JD.com Posts Another Quarter of Accelerating Sales Growth

JD.com (NASDAQ: JD) recently posted third-quarter numbers that beat analysts' expectations by a wide margin. The Chinese e-commerce giant's revenue grew 29% annually to 134.8 billion yuan ($18.9 billion), clearing estimates by $580 million and marking its second straight quarter of accelerating growth.

Its non-GAAP net income rose 161% to 3.09 billion yuan ($432 million), or $0.29 per ADS, beating estimates by $0.12. On a GAAP basis, which includes charges from investments and divestments, stock-based compensation, and other one-time charges, its net income fell 80% to 612 million yuan ($86 million).

JD's stock initially rallied after the report on Nov. 15, but it gave up those gains by the end of the day. Yet some investors still seem bullish on the stock, which has rebounded about 60% this year after being cut in half in 2018. Let's examine the key numbers to see if JD's stock deserves to go higher.

JD.com CEO Richard Liu.

Image source: JD.com.

Accelerating growth in customers and revenue

JD's growth in annual active customers and revenue decelerated throughout 2018 and the first quarter of 2019 as it seemingly struggled with the economic slowdown in China and competition from rival platforms like Alibaba's (NYSE: BABA) Tmall and Pinduoduo.

However, JD's annual active customers grew nearly 10% to 334.4 milion during the third quarter, marking its best growth in four quarters. 70% of those new customers came from China's lower-tier cities. Jingxi, JD's discount rival to Pinduoduo, also enjoyed a strong start near the end of the quarter.

JD's mobile monthly active users (MAUs) also grew 36% annually in September, marking its strongest mobile growth in eight months. All those numbers supported JD's strongest revenue growth in five quarters:

YOY = Year-over-year. *RMB terms. Source: JD quarterly reports.

During the conference call, CFO Sidney Huang noted that JD's growth rate for electronics and home appliances in lower-tier cities was "more than double" its growth in first- and second-tier cities. Huang also noted that "most" of its other top 25 product categories also "saw higher and accelerated growth rates in lower-tier cities," which boosted its GMV (gross merchandise volume) from lower-tier cities to its highest level in six quarters.

Those growth rates indicate that consumer demand remains robust across China's lower-tier cities amid the country's economic slowdown and that JD isn't surrendering those oft-overlooked markets to Pinduoduo's group-purchase platform.

In addition, investors should note that JD's accelerating revenue growth coincides with a deceleration of Alibaba's core commerce revenue over the past two quarters. This puts to bed the notion that Alibaba will render JD obsolete.

JD's autonomous delivery robot.

Image source: JD.com.

Stabilizing margins and fresh revenue streams

JD's gross margin fell 60 basis points annually (but rose 20 basis points sequentially) to 14.9%. That year-over-year decline was expected, since the company previously stated that its aggressive push into lower-tier cities would temporarily throttle its margins.

However, tighter costs controls boosted its non-GAAP operating margin 160 basis points annually (and 10 basis points sequentially) to a record high of 2.2%. The operating margin at its core JD Retail business -- which excludes the logistics unit and other smaller businesses -- also hit a record high of 3.3%.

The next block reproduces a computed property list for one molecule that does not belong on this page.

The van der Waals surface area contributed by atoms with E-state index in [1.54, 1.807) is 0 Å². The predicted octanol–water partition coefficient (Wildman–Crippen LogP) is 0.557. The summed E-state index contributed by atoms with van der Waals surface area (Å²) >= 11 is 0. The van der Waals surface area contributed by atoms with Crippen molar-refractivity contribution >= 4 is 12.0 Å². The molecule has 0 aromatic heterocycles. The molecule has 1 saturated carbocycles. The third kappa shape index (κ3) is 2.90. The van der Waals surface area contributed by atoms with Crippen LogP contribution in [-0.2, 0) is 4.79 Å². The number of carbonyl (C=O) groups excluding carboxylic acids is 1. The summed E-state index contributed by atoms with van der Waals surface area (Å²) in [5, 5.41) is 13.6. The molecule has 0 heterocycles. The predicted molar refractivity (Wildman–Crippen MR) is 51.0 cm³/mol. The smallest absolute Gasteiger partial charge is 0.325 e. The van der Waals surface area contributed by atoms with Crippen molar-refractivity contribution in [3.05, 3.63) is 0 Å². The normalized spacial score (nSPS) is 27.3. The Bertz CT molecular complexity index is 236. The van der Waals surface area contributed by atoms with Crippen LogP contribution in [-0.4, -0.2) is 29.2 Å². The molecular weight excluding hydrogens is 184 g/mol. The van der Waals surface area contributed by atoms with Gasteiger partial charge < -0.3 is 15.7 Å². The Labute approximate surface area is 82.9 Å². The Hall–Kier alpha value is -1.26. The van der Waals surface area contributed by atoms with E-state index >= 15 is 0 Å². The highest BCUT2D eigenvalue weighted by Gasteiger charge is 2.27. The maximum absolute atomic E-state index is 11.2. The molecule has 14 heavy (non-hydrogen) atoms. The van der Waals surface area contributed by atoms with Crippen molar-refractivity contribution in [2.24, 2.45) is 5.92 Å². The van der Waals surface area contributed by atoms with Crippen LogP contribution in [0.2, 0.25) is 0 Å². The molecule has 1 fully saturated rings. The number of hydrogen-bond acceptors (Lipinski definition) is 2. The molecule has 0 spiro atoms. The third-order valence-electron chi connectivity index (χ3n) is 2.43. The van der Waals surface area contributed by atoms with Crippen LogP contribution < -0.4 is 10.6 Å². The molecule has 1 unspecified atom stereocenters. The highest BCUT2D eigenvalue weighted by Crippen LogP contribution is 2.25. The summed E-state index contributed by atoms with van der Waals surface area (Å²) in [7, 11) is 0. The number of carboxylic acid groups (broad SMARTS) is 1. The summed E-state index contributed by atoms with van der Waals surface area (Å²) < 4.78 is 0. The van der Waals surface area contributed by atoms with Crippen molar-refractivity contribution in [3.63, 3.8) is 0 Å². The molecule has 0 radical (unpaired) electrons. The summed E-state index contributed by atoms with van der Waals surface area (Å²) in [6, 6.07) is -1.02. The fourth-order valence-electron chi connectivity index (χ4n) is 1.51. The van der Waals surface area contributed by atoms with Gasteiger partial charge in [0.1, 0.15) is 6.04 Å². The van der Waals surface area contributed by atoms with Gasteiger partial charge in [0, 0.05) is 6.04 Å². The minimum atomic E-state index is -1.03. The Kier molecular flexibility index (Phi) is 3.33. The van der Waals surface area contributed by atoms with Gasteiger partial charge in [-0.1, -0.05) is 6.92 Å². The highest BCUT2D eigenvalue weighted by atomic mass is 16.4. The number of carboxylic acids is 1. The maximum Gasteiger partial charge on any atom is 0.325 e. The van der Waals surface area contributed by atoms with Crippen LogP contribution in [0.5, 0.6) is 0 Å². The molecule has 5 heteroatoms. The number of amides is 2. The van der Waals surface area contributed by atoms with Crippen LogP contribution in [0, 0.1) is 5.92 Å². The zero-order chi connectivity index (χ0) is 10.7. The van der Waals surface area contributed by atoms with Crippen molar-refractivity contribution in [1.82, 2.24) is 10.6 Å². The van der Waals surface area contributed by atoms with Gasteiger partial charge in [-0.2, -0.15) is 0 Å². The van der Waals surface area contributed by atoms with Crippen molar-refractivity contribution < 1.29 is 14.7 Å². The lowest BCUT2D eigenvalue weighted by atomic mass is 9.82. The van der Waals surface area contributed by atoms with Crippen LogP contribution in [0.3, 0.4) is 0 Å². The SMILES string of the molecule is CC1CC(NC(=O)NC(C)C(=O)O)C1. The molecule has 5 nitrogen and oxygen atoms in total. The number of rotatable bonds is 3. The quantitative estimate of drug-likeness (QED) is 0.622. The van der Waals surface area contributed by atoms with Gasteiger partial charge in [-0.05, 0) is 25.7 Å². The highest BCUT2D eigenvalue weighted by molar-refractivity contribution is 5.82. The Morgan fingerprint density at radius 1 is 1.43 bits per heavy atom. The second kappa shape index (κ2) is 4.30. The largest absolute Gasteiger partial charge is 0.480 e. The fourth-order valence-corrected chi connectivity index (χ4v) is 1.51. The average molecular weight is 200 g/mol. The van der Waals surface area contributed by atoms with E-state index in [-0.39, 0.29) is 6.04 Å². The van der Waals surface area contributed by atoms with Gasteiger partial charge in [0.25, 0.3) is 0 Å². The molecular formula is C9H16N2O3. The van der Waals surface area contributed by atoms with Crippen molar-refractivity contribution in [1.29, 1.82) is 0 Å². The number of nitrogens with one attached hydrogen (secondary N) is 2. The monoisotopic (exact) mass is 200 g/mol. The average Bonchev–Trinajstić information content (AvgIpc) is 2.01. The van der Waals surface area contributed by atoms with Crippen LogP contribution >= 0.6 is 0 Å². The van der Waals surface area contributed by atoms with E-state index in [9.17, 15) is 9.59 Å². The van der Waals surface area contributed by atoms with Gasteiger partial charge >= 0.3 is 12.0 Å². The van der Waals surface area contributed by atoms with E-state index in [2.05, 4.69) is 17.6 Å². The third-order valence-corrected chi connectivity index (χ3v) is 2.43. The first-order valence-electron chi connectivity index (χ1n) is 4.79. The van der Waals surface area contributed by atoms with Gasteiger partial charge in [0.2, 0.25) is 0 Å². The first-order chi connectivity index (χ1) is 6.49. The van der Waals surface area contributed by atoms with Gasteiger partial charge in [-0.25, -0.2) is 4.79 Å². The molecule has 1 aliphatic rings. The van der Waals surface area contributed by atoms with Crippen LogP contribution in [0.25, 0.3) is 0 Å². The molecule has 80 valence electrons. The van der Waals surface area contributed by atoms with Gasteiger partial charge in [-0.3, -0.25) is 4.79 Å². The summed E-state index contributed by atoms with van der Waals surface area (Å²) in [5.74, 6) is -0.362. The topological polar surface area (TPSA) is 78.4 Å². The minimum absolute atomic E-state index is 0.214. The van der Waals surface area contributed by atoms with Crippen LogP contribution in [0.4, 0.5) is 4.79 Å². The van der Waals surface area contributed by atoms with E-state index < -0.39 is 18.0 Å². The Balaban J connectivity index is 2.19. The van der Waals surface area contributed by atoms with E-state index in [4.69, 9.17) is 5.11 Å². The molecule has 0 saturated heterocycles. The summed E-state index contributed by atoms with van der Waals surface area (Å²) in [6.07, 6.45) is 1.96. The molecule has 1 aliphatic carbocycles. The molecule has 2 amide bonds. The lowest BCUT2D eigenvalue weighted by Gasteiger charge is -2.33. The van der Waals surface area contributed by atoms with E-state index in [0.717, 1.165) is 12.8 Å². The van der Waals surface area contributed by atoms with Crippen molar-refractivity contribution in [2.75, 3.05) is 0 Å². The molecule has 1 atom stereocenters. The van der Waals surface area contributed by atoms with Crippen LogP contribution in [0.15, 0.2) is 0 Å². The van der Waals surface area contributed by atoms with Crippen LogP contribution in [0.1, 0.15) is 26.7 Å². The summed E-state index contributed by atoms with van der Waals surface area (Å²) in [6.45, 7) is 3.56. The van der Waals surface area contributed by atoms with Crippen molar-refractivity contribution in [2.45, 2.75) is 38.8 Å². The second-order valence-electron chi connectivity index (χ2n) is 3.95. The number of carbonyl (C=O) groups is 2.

JD's transformation of its logistics unit into a self-sustaining business that offers services to other companies also continues to pay off. 40% of its logistics revenue now comes from external customers, up from 20% just two years ago, and the unit's margins are stabilizing as it reaps the benefits from years of investments in automated warehouse robots, delivery vehicles, and drones.

Meanwhile, JD's ad revenue also rose 29% annually and accounted for 7% of its top line. That fledgling business, which mirrors Amazon's expansion into the digital ad market, could gradually evolve into another growth engine.

In short, JD's stabilizing margins and new revenue streams crush Alibaba co-founder Jack Ma's infamous claim that JD's capital-intensive business model would end in a "tragedy" and indicate that it still has plenty of room to grow.

A solid outlook and a low valuation

JD expects its revenue to rise by 21%-25% annually in the fourth quarter. That marks a slight deceleration from the third quarter, but investors should recall that JD often sandbags its guidance: It previously guided for just 20%-24% growth in the third quarter.

JD didn't offer any bottom-line guidance, but analysts expect its non-GAAP earnings to grow 25%. They also expect its revenue and earnings to grow 18% and 41% (in USD terms), respectively, next year -- which are impressive growth rates for a stock that trades at just 26 times forward earnings and less than one times next year's sales.

Simply put, JD's stock deserves to go higher, but it's weighed down by macro concerns about China's economic slowdown and the trade war. However, patient investors who accumulate shares today could be well rewarded as those headwinds dissipate.

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John Mackey, CEO of Whole Foods Market, an Amazon subsidiary, is a member of The Motley Fool's board of directors. Leo Sun owns shares of Amazon and JD.com. The Motley Fool owns shares of and recommends Amazon and JD.com. The Motley Fool has a disclosure policy.

The views and opinions expressed herein are the views and opinions of the author and do not necessarily reflect those of Nasdaq, Inc.


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